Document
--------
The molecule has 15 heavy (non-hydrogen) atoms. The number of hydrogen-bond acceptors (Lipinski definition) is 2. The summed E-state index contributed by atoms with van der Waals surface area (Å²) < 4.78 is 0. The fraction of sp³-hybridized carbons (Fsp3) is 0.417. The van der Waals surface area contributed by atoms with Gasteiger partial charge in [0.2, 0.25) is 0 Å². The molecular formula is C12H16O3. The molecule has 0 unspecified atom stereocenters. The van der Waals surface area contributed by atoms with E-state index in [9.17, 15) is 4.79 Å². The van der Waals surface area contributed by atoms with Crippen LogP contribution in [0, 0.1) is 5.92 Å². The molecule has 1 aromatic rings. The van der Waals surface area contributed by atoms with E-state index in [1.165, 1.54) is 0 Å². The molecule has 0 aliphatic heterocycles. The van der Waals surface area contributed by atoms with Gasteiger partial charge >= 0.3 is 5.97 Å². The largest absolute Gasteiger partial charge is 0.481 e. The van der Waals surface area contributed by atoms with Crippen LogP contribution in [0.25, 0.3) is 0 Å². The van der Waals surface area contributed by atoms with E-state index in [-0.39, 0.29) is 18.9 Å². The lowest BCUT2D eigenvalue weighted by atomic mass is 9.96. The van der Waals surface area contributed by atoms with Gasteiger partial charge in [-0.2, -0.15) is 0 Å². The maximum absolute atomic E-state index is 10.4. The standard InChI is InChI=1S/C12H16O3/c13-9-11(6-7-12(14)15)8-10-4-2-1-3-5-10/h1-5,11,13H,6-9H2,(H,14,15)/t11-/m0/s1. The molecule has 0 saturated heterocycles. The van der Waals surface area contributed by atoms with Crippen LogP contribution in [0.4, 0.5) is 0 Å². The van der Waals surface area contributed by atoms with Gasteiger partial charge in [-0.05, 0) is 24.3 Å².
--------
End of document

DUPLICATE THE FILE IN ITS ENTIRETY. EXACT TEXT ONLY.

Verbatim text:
The molecule has 15 heavy (non-hydrogen) atoms. The number of hydrogen-bond acceptors (Lipinski definition) is 2. The summed E-state index contributed by atoms with van der Waals surface area (Å²) < 4.78 is 0. The fraction of sp³-hybridized carbons (Fsp3) is 0.417. The van der Waals surface area contributed by atoms with Gasteiger partial charge in [0.2, 0.25) is 0 Å². The molecular formula is C12H16O3. The molecule has 0 unspecified atom stereocenters. The van der Waals surface area contributed by atoms with E-state index in [9.17, 15) is 4.79 Å². The van der Waals surface area contributed by atoms with Crippen LogP contribution in [0, 0.1) is 5.92 Å². The molecule has 1 aromatic rings. The van der Waals surface area contributed by atoms with E-state index in [1.165, 1.54) is 0 Å². The molecule has 0 aliphatic heterocycles. The van der Waals surface area contributed by atoms with Gasteiger partial charge >= 0.3 is 5.97 Å². The largest absolute Gasteiger partial charge is 0.481 e. The van der Waals surface area contributed by atoms with Crippen LogP contribution in [0.25, 0.3) is 0 Å². The van der Waals surface area contributed by atoms with E-state index in [-0.39, 0.29) is 18.9 Å². The lowest BCUT2D eigenvalue weighted by atomic mass is 9.96. The van der Waals surface area contributed by atoms with Gasteiger partial charge in [-0.2, -0.15) is 0 Å². The maximum absolute atomic E-state index is 10.4. The standard InChI is InChI=1S/C12H16O3/c13-9-11(6-7-12(14)15)8-10-4-2-1-3-5-10/h1-5,11,13H,6-9H2,(H,14,15)/t11-/m0/s1. The molecule has 0 saturated heterocycles. The van der Waals surface area contributed by atoms with Crippen LogP contribution in [0.4, 0.5) is 0 Å². The van der Waals surface area contributed by atoms with Gasteiger partial charge in [-0.05, 0) is 24.3 Å².